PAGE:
I’ve often made comparisons between PC chassis and automobiles. As spurious as the relationship might seem to be, I think they actually do share much in common.
Take, as an example, one of my more recent review subjects. Because it is such a great synergy of style and design, a near-perfect blend of art and engineering, I see it as something akin to a supercar, something like the McLaren 675LT.
But not every car – nor every PC chassis – is that special. Far more common are utilitarian cars such as a Ford Focus or a Toyota Corolla. Ford, Toyota and their competitors spend billions annually to win this segment of the market.
Similarly, the PC chassis market is bursting at the seams with no-frills products, and this is where chassis manufacturers compete hardest for your dollars. So while top-tier products grab all the headlines and get all the love, the more common products have one big job, and that is to work properly and reliably. Fail at that, and you won’t sell a thing. That’s just how things work in a world where sheer volume sales determine whether or not a product is successful.
Viewed in that context, Antec’s P70 is actually a very important product. It’s not a top-tier showstopper, but it occupies that portion of the market where builders get what are often their first impressions about a company and its products and design philosophies. If the P70 has any glaring problems, it becomes the proverbial albatross around Antec’s neck.
Let’s have a look at the P70, then, shall we?
The Antec P70 is a mid-tower chassis designed to host ATX, mATX, and mini-ITX systems. Aesthetically it is monolithic, with just a bulge on each side panel and vents on the top panel to embellish its styling. Overall, it cuts a clean profile. Perhaps the most interesting detail on the front of the chassis is the long LED slit near the top. This lights up when you turn on your PC.
This shot highlights the big bulge on the left side panel, which is mirrored on the other side, and the long array of vents at the front of the chassis. These vents are the primary intake openings for the chassis. The P70 can host a pair of 120mm fans up front, although there are no fans installed here out of the box.
The rear of the P70 is fairly conventional. The most noteworthy details are the now-standard bottom-mounted PSU location (as an aside, Antec was, along with Lian Li, one of the first chassis manufacturers to feature bottom-mounted PSUs with its now-iconic P180), seven PCI expansion slots, and lots of vents. The expansion slot covers, incidentally, are the knock-out type. Notice, too, the pair of grommets covering tubing pass-throughs for an externally-mounted radiator as well as a 120mm fan mount for rear exhaust duties.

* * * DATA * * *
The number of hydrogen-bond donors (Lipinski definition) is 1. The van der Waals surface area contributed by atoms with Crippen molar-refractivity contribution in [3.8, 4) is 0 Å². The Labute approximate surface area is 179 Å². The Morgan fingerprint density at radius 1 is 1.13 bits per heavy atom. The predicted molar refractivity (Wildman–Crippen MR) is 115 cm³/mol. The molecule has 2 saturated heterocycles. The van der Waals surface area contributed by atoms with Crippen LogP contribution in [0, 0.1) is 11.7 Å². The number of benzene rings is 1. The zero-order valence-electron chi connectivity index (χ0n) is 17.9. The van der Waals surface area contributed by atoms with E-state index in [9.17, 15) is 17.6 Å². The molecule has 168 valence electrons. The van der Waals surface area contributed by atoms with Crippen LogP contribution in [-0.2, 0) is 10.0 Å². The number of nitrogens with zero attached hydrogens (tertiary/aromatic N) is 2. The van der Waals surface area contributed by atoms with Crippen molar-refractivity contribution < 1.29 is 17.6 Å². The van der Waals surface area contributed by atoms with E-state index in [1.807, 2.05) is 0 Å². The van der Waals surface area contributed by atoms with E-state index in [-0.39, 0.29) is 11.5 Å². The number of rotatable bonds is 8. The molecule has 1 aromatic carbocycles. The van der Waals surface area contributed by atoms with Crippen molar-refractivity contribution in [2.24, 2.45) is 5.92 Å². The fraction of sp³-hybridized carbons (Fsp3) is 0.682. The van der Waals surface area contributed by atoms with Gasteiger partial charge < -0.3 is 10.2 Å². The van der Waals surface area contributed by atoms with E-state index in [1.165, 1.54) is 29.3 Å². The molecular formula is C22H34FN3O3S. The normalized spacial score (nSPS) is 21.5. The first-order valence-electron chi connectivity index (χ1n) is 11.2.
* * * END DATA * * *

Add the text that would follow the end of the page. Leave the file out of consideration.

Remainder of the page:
The P70’s most interesting exterior details reside in the top section of the chassis. First is the I/O cluster at the front edge of the top panel. The presentation of buttons, ports and switches is symmetrical and stylish. The power and reset buttons sit in raised square sections; these flank the 3.5mm headphone out/mic in jacks, which Antec have covered up with rubber stops out of the box. To the outside of both the power and reset buttons are two USB 3.0 ports, also covered up with rubber stops. These protective rubber stops are interesting and it’s an original concept by Antec, as far as I know.
Behind these buttons and ports is a trio of three-position fan control switches. Hooking fans up to these will enable you to set your fan speeds to high or low, or turn them off completely. By default, the P70 has the two top 120mm fans and the rear exhaust fan hooked up to these fan control switches.
The P70 has an optional cover panel you can install at the top of the chassis if ultimate silence is your build’s top priority. Since this panel covers up the top-mounted fans, relocating the fans to the front is a logical countermeasure in case you do want to use the top cover panel.
There’s nothing special on the P70’s underside. The removable dust filter covering the PSU vent and the four long and wide feet are the only noteworthy details here.
Moving on to a view of the P70’s interior, we see that this Antec design is a mix of modern and ancient chassis concepts. The modern touches include the cable management openings, the CPU cooler cutout on the motherboard tray, and a tool-less optical drive retention system. Heck, you can even count the all-black treatment as a modern touch.
Balancing these out as bygones of an older chassis design era are a permanently-mounted storage drive cage, an alarming shortage of space between the rear of the motherboard tray and the side panel (I’ll show a photo of this later) as well as fan mounts that make radiator installation impossible except at the rear exhaust position. The fact that you can only mount 120mm fans to the chassis is also somewhat anachronistic. Finally, there is also a worrisome lack of depth and height inside this chassis, which may impact systems that use tower-style CPU coolers. Keen Techgage readers will be reminded that I ran into a similar issue in a previous chassis review.
Antec includes two types of drive rails for 3.5″ HDDs, a pad of rubber grommets for the drive rails, a full complement of screws for system assembly, a PC case speaker, and a few twist-ties in a white accessories box. There is also a product overview pamphlet, a parts list, and a warranty pamphlet.
Now that we’ve had our visual tour of the Antec P70, let’s install our test system into it and run it through our tests and evaluations.
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